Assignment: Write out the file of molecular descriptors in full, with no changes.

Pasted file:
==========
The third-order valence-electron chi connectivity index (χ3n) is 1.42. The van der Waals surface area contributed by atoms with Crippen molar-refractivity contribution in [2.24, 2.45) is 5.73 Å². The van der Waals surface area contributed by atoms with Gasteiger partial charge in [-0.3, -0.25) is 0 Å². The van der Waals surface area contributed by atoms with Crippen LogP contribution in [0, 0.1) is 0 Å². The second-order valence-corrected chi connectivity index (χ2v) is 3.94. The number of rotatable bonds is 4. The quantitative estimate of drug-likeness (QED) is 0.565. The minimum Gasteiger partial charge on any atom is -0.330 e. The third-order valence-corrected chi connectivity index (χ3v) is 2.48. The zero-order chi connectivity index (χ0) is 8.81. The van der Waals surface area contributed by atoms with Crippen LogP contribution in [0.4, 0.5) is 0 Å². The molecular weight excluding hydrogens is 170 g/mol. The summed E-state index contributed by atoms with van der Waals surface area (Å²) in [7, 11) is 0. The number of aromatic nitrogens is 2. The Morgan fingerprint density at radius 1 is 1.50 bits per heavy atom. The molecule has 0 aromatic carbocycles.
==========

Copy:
The third-order valence-electron chi connectivity index (χ3n) is 1.42. The van der Waals surface area contributed by atoms with Crippen molar-refractivity contribution in [2.24, 2.45) is 5.73 Å². The van der Waals surface area contributed by atoms with Gasteiger partial charge in [-0.3, -0.25) is 0 Å². The van der Waals surface area contributed by atoms with Crippen LogP contribution in [0, 0.1) is 0 Å². The second-order valence-corrected chi connectivity index (χ2v) is 3.94. The number of rotatable bonds is 4. The quantitative estimate of drug-likeness (QED) is 0.565. The minimum Gasteiger partial charge on any atom is -0.330 e. The third-order valence-corrected chi connectivity index (χ3v) is 2.48. The zero-order chi connectivity index (χ0) is 8.81. The van der Waals surface area contributed by atoms with Crippen LogP contribution in [0.4, 0.5) is 0 Å². The molecular weight excluding hydrogens is 170 g/mol. The summed E-state index contributed by atoms with van der Waals surface area (Å²) in [7, 11) is 0. The number of aromatic nitrogens is 2. The Morgan fingerprint density at radius 1 is 1.50 bits per heavy atom. The molecule has 0 aromatic carbocycles.